State health officials announced that New Jersey’s first coronavirus death was an elderly Little Ferry man who also had several underlying health problems. He died at Hackensack University Medical Center.
“The 69-year-old male with a history of diabetes, hypertension, atrial fibrillation, GI bleeding and emphysema — no history of travel outside the US. There is a history of travel back and forth to New York,” said New Jersey Health Commissioner Judith Persichilli. “He suffered a cardiac arrest — was successfully revived — but suffered another arrest this morning, and expired.”
He was one of four new presumed positive coronavirus cases announced Tuesday. Two of the cases are in Burlington County and one in Bergen, the county with half of New Jersey’s 15 cases as of 1 p.m. The county executive’s already limiting visits to nursing homes here.
Many Bergen cases trace back to New Rochelle — and on Tuesday New York Gov. Andrew Cuomo moved to quash the exploding coronavirus cluster there by calling in the National Guard, and establishing a one-mile containment zone that bans large gatherings. The draconian measure raised eyebrows in Jersey.
“We had just heard the National Guard was going into New Rochelle. I’m not sure what they’ll do there,” said Persichilli.
New Jersey’s Coronavirus Task Force also met on Tuesday, but is still hashing out when they might possibly invoke measures like Cuomo’s. It might suspend contact visits with prisoners.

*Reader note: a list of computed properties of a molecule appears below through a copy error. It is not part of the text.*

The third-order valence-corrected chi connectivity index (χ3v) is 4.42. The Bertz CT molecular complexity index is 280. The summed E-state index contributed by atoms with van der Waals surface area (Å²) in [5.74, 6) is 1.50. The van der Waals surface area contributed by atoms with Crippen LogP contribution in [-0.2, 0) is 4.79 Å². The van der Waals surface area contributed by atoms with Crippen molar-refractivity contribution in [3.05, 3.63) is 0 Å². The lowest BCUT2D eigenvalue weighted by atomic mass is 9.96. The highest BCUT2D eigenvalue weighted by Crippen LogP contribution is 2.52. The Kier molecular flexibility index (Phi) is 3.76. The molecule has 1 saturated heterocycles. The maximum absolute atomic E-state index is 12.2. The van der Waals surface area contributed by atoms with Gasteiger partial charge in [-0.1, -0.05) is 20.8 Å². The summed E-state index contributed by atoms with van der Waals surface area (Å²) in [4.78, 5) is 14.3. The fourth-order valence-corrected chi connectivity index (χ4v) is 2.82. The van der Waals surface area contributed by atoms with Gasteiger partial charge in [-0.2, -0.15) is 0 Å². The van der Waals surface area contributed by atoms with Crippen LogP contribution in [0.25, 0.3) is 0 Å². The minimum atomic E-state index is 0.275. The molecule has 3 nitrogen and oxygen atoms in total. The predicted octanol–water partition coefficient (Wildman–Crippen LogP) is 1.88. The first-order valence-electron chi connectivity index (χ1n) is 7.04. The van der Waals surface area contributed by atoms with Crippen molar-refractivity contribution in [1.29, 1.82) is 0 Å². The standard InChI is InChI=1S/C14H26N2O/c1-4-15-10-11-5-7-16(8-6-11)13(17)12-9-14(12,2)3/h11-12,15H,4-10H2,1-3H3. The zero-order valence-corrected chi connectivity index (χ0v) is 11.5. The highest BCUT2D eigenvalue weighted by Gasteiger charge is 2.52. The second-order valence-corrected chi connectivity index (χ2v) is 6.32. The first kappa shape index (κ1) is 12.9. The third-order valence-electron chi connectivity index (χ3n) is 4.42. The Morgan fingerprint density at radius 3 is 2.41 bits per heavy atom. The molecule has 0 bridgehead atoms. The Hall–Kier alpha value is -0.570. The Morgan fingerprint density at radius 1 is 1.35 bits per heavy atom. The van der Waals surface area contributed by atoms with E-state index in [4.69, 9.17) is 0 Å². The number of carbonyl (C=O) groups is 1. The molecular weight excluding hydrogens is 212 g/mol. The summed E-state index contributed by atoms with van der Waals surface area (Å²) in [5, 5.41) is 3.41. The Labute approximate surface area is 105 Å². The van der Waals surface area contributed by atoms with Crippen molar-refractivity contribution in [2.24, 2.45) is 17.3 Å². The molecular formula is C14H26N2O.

Gov. Phil Murphy declared a State of Emergency Monday night. It lets state bypass regulations for faster access to needed resources; waive rules “detrimental to the public welfare” including restriction on people’s movement or access to affected areas; activates New Jersey’s Price Gouging Law that barring price increases over 10%; and makes the state eligible for federal financial assistance.
“This emergency declaration responsibly removes bureaucratic barriers, to make sure we have the resources and supplies out frontline public health and safety professionals need to do their jobs,” Murphy said.
The declaration also offers residents a break on coronavirus testing costs.
“The administration has taken action to waive any consumer cost shares for screening, testing and testing related services — including emergency room, urgent care and office visits for as many residents as possible. We are also urging all private insurers to do the same for their policy holders,” said Lt. Gov. Sheila Oliver.
Meanwhile, there were many vacant parking spots and empty seats on usually jam-packed NJ Transit trains Tuesday morning, showing that riders could be avoiding close contact with fellow commuters. This, even as the agency adds extra trains for New York’s St. Patrick’s Day Parade — which hasn’t been cancelled.
“People have to evaluate their options for transportation, so some of that will have to be a personal decision, as far as if they have a private conveyance or their only option is mass transit,” said state epidemiologist Dr. Tina Tan.
An NJ Transit spokesman says the agency is hearing that ridership is down and is monitoring ticket sales. Cleaning with anti-bacterial agents now occurs every 24 hours.
For now, how New Jersey residents prepare to deal with the coronavirus will depend largely on their own comfort level. The state is not ordering the suspension of any large gatherings, yet.